Stan Lee’s “A Trick of Light” and Harry Potter’s Alter Ego
With the news of Stan Lee’s passing in November 2018, many Marvel fans wondered what the next chapter in the Marvel world that he created would be. On Friday, October 4, on the NYCC Live Stage, coauthor Kat Rosenfield, as well as writer Luke Lieberman and filmmaker Ryan Silbert, who wrote the afterword, talked about A Trick of Light and building this new universe. It was really interesting listening to them talk about their first experiences with Stan Lee and hearing him pitch this new idea for a new section of the Marvel Universe.
Luke Lieberman began by speaking about the first time he met Stan Lee. At the time, Lieberman was a film student at New York University and conducted a 45-minute interview with Lee for a student documentary; Stan Lee was so excited that the interview was going to connect with people through the Internet. Lieberman then fast-forwarded 15 years later to when Lee created A Trick of Light. Lee recognized that the Internet began to be a source of misconception and division for people unlike the mood of optimism shared during the dawn of the Internet. The promise of the Internet, to transform lives, connect people, and encourage people to be more understanding of each other, seemed to be unfulfilled. It was this concept that inspired the title of Lee’s new project, which explores the idea of people being consumed by virtual reality. Lieberman then spoke in more detail about the plot of this new series, and what caught my attention was the idea that everyone has an alter ego.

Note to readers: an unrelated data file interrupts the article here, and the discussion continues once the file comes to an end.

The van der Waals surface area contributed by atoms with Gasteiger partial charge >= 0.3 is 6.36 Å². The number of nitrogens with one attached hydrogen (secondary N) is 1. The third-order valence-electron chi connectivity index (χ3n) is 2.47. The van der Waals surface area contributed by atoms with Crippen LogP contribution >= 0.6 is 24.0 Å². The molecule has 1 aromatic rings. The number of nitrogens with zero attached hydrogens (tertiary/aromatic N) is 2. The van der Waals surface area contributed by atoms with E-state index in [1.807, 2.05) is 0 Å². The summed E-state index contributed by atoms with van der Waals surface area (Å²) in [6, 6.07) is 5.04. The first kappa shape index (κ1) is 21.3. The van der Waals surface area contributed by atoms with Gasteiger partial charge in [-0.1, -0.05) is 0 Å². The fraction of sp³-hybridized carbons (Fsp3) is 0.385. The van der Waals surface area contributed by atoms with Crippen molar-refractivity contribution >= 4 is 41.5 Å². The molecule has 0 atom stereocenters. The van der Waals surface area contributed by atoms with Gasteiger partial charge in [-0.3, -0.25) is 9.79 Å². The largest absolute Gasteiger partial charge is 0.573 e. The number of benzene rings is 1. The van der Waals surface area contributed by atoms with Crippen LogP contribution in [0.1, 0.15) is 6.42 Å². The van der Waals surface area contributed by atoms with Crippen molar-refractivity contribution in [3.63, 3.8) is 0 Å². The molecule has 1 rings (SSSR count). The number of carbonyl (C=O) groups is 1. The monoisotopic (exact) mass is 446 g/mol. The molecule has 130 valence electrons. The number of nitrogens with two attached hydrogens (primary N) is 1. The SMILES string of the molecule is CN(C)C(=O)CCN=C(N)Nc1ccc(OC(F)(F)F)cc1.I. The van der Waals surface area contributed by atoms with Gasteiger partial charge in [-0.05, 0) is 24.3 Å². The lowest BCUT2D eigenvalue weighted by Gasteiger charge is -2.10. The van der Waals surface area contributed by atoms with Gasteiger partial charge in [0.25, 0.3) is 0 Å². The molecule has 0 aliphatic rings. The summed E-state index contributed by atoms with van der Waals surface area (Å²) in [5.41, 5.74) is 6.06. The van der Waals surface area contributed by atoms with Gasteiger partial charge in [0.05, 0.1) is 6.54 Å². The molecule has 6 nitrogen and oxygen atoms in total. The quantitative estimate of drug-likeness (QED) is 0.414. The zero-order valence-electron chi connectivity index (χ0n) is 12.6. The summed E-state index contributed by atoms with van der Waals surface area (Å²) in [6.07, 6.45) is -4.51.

Lieberman discussed the idea of the Hulk and Spider-Man having uncontrollable alter egos that are a source of confusion and anguish at the beginning of their stories. A significant portion of their character arcs is focused on how they overcome these challenges before finally accepting their alter egos as parts of themselves. Relatedly, Lieberman spoke about the person we are and the avatar that we choose to portray, either online or in the real world, which reminded me of Harry Potter and being the “Chosen One.”
When you think of Harry as being the “Chosen One,” it’s unlikely that you would compare him to Peter Parker and his alter ego of Spider-Man; the two stories are very different. When Harry Potter is referred to as the “Chosen One,” you can see his confusion and concern in finding himself with this new title. The difference between Spider-Man and Harry Potter, though, is that Peter Parker tries his hardest to keep his alter ego a secret, while Harry can’t help but be obvious in the public eye. Some people talk badly about Harry even though he can’t help that forced alter ego, and we as the audience can see his frustration.
It was a delight hearing the three panelists talk about their new series, where characters navigate their place in the real and virtual worlds. If you are a Marvel fan as well as a Harry Potter fan, this technology-based series is something you should be sure to check out because there are a lot of similarities between the two series. Alter egos and finding yourself are just two concepts that are similar between the series, and it makes both series so special to have colliding fandoms.